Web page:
At Stoneywell Cottage outside Leicester (1898), he uses broken horizontal plains, rejecting altogether the flat datum, as levels vary with the grades of the site, 'cultivating' it with terraces and steps, different ceiling heights, with an emphasis on eaves and offsets, the weathering of chimney stacks, the use of abstract surfaces, materials contrasting the structural elements, such as the soft thatch of the roof with the rough lime-washed rubble of a wall, carefully battered.
There is an urge towards the organic, building houses in the folds of the earth so that they seem autochthonous, to grow by accretion into nature and out of it, to melt into their surroundings. Here we see him developing the organic possibilities of architecture, which in different materials and with a different aesthetic was being developed by Modernists, such as Frank Lloyd Wright, or on the Continent by the Art Nouveau: Antoni Gaudi, Hugo Harin and Hans Scharoun.
In his interiors, too, we begin to see the reductive lines and simplified surfaces of Modernism emerging. Alfred Powell describes his living room at Pinbury (right):
The room was large, and the floor flagged with white stone, the walls and ceiling, beams and joists white. A large black dresser, hung with gay and well-used crockery, a large settle at the fireside … and other rush-bottom chairs made by himself on his pole lathe, were its furniture.
These are not the clean boxes of the modern movement. Gimson accomplished a study in elimination more radical than Godwin in his Japanese house in his rejection of the confused and the trivial -- a conscious asceticism and a zeal for truth. Rooms are uncluttered, "austerely beautiful" (Norman Jewson wrote), to an extent which became a revelation to contemporaries and visitors (like Gerald Brenan). Their adornment lay in the decoration of the plaster surface of the wall itself, the play of light and shadows in soft relief, tactile and textured. We cannot imagine a Gimson interior with wallpaper. A few pieces of furniture are placed in a contrived and pleasing way, with an emphasis on useful but beautiful forms, traditional, timeless: fire irons, settles, dressers, chests.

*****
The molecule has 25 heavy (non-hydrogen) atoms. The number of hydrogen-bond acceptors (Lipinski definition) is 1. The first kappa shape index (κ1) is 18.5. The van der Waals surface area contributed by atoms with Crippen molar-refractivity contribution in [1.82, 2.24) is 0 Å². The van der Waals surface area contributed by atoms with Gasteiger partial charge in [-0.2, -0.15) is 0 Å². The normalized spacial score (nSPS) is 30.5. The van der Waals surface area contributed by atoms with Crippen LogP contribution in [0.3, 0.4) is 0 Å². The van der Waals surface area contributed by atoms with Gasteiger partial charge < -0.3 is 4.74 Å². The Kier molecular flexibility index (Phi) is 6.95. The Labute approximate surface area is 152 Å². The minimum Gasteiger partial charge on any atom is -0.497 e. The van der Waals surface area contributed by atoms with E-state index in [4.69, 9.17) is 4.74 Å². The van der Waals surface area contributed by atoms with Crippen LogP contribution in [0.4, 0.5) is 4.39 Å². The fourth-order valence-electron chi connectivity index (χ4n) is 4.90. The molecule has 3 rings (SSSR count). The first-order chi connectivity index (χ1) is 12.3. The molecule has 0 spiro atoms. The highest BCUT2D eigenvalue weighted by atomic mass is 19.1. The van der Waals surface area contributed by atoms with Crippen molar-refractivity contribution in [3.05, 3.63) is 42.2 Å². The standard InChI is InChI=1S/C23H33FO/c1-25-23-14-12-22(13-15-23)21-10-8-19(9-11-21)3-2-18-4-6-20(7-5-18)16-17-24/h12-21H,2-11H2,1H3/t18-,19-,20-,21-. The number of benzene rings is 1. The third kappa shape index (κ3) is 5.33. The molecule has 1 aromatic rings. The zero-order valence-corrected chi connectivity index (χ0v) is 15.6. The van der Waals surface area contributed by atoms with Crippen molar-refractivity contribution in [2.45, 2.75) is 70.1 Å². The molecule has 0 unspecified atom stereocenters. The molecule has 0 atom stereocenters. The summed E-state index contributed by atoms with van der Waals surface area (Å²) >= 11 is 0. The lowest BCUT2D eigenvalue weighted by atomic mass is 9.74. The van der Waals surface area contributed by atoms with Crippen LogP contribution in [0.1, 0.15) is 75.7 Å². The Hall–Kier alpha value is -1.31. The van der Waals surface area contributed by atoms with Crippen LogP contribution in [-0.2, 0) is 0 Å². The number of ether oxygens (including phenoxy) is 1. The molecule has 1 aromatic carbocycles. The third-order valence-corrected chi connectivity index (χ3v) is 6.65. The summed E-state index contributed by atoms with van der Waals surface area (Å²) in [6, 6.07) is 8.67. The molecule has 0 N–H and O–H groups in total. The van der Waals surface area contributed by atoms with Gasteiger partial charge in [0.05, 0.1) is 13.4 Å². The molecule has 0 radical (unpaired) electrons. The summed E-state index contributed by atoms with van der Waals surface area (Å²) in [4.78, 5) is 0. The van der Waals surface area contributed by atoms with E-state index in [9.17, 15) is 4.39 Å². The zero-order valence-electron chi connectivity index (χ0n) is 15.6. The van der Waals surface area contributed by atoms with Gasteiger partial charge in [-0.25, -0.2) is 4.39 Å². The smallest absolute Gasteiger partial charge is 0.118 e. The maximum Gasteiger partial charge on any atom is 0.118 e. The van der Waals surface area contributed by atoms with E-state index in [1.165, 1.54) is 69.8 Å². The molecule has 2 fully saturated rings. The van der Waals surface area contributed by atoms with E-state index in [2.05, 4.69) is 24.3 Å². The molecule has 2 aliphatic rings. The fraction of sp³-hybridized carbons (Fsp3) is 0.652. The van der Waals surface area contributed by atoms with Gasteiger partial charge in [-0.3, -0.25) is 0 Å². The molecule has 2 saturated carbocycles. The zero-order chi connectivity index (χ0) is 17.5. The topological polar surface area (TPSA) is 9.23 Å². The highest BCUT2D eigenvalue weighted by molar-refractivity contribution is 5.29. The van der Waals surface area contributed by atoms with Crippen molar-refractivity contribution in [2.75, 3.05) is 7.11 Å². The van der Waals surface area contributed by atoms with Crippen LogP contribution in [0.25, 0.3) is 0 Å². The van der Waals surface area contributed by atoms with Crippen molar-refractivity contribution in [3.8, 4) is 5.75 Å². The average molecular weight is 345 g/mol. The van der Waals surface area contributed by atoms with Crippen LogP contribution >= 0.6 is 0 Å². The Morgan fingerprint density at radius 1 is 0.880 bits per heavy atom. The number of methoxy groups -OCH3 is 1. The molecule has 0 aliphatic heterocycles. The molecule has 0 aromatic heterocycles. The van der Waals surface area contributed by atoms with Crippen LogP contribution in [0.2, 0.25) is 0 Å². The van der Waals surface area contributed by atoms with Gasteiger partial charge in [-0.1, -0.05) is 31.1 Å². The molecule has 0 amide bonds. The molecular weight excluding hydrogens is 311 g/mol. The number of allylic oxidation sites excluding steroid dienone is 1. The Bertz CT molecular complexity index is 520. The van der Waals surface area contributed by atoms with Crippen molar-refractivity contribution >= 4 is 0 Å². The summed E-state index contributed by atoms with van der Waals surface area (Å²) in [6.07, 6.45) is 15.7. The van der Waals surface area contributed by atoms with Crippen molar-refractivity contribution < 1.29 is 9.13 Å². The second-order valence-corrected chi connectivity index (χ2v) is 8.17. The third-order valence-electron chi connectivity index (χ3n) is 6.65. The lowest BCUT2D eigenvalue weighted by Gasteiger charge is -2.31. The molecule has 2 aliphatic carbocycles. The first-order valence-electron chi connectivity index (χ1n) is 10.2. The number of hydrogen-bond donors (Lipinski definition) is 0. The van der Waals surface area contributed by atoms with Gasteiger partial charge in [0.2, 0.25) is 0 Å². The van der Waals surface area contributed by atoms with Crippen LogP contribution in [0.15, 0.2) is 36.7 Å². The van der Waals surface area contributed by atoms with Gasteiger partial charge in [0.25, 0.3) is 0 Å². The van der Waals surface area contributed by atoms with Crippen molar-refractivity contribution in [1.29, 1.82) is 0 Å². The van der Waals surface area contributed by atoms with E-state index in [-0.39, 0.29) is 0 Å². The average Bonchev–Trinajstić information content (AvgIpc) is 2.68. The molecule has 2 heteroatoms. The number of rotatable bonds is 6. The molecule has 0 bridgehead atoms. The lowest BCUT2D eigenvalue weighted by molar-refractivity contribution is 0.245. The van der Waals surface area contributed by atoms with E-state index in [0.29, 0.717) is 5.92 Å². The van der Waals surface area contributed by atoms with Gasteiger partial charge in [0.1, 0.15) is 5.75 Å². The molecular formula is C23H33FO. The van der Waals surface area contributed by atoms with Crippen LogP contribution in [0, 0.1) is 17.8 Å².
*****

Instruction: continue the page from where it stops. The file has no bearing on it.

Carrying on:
Gimson's furniture: King's carpenter
In his furniture, Gimson retains the logical construction of his buildings. The furniture of this Cotswold School is analogous, a form of rational building in miniature, both as to constructional details and decoration. It observes the Ruskinian precept of architecture, "confessing the way it is made", its ambition the ornament of a structural anatomy, more delicate, like a flower exposing its genitals, with its surface textures elaborated with care and emotion, and apparent craftsmanship. Van de Velde had overstated when he praised new English furniture for "systematic discarding of ornament".
We find Gimson rediscovering external skeletons, creating this discourse between structure and cladding, a syntax in which the form is embodied in the revealed ligaments binding together the construction, celebrated in its jointing, for example; dovetails, exposed fox tenons, wedge tenons. But the decoration is not purely technical, for it is more than the simple revelation of a constructional framework. There is a delight in the virtuoso inscapes achieved by the joiner or the village smith in his articulation of a tradition. Under his supervision, the details of functionality are codified, and raised to an art form. And there is over-engineering, the functionally adequate form may be adapted to give more vivid expression to its function, distilling this play, this tension, this touch, between material, craftsmanship and aesthetic gravity, to present a poetic rather than a facade.
The forms -- of his ash-turned chairs, the Spanish vargueno, the William and Mary cabinet -- are rooted in historical prototypes, but reinterpreted in their translation, never a reproduction. The local agricultural dialect is specific in hayrake stretchers, whose 'shaving', or chamfering, so well described by George Strut, another prophet of the organic community, forms curious patterns of faceting. Some of this became mannered and hackneyed in the hands of imitators, but in Gimson's work the observation which "makes it new", in Ezra Pound's phrase, is that of a master craftsman: fresh, inventive, playful.
In the finest work increasingly demanded by his patrons, his 'state furniture' for formal rooms, the elaboration of the structural is not always a sufficient ornament. Gimson delves into tradition to come back with exhibitions of stringing in macassar ebony and holly; wood treated with pickles and stains to bring out grain; there is studied handling of the timber surface, emphasis on the figuring of quartered Birdlip oak and English walnut; forged ironwork; simple decoration in gougework; lines which are bowed and curved and canted; open-work rails derived from wagons; multi fielded panels, often raised with octagons.